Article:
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Kodak now making labels that affix to budget point-and-shoots and megazooms

new kodak branded cameras announced but wont be making them jkimaging 08282013
Image used with permission by copyright holder

Lost amidst the myriad product announcements earlier this week was a press release sent out by JK Imaging about its upcoming lineup of Kodak-branded digital cameras. Kodak is a familiar name, but who’s JK Imaging? A Los Angeles-based, privately held company, JK Imaging entered into a multi-year agreement with Kodak back in January to license its name for use on a variety of products, not just digital cameras.

The timing is interesting as Kodak is preparing to exit bankruptcy. Last week it won approval from the U.S. Bankruptcy Court in Manhattan for its exit plan which will cut $4.1 billion of debt. It will also see Kodak move away from the consumer and business sectors to concentrate on products for commercial clients, such as creating film for cinema and developing new touchscreen technology for smartphones and tablets. The company, once 47,000 strong, will be left with 8,500 employees. Even before this plan, Kodak had already ceased digital camera production and started severing it consumer arm.

Despite its transition, the Kodak name will live on in consumer products via JK Imaging, at least in the near future. The Kodak Pixpro cameras, as they’ll be known, will consist of budget megazooms (bridge cameras), compact point-and-shoots, and a waterproof camcorder; there’s rumor that a Micro Four-Thirds camera, called the S1, is in the works. The flagship Astro AZ520, for example, has a 52x optical zoom with a 24mm wide-angle lens, priced at $300 – all the cameras cost less than $350, with the AZ522 (52x zoom, CMOS sensor, and electronic viewfinder) being the most expensive.

From what we can gather, none of these cameras will incorporate any of Kodak’s digital imaging technology, nor will there be lenses from Schneider Kreuznach that used to show up on “old” Kodak digital cameras. The megazooms bear a resemblance to the GE X600 we reviewed last March, another licensed product; we wouldn’t be surprised if all these licensed cameras were made by the same manufacturer (if so, we can also guess what kind of performance these new Kodak cameras will deliver). Hit the press release for full list of products.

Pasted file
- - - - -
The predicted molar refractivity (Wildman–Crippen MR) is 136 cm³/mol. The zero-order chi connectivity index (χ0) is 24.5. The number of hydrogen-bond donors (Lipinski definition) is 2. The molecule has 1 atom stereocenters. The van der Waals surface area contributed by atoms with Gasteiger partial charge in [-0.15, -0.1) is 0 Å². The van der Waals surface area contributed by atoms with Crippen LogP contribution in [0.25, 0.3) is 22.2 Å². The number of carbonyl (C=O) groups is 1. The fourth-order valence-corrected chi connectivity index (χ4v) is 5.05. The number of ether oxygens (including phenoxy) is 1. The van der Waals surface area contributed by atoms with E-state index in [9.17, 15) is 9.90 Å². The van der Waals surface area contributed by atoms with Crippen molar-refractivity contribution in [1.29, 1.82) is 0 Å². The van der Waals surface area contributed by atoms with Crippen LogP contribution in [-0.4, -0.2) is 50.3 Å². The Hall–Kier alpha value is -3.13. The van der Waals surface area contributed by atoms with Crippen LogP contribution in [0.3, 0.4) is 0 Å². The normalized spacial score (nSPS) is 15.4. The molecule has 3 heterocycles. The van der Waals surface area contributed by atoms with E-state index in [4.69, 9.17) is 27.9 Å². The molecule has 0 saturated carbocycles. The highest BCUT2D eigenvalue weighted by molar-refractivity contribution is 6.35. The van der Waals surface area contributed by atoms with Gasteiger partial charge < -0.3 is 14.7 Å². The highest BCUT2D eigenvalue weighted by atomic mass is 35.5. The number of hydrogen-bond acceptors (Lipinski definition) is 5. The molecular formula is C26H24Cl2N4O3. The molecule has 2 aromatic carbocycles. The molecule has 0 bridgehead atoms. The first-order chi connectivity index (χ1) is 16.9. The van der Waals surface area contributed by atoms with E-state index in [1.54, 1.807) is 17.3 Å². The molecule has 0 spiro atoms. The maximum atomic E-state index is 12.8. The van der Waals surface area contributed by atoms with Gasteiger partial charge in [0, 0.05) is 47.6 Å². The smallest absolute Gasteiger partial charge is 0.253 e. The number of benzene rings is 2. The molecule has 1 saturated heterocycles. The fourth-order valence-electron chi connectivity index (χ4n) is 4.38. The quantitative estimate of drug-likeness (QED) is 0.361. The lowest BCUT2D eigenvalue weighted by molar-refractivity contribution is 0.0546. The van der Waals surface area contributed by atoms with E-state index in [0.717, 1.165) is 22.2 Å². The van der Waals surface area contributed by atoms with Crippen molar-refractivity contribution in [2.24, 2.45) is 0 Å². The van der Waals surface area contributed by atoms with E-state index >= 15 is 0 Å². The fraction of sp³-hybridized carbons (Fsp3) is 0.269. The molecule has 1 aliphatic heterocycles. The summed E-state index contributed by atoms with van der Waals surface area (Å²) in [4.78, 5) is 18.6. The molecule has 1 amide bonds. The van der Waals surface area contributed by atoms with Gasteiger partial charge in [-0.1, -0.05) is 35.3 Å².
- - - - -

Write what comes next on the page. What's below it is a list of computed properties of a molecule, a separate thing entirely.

There’s no mention of when and where the Kodak Pixpro cameras will be available, but according to the Rochester Democrat and Chronicle, the Home Shopping Network had already started selling the Astro AZ361 this past April. Besides HSN, based on price, the cameras will most likely be sold in places like Walmart.

It’s sad Kodak is no longer the company it used to be. For a company that invented the digital camera, it’s ironic that a third-party budget camera maker would be making products using its name. Here’s hoping Kodak will find its foothold and success in the future.

Les Shu
Former Digital Trends Contributor
I am formerly a senior editor at Digital Trends. I bring with me more than a decade of tech and lifestyle journalism…
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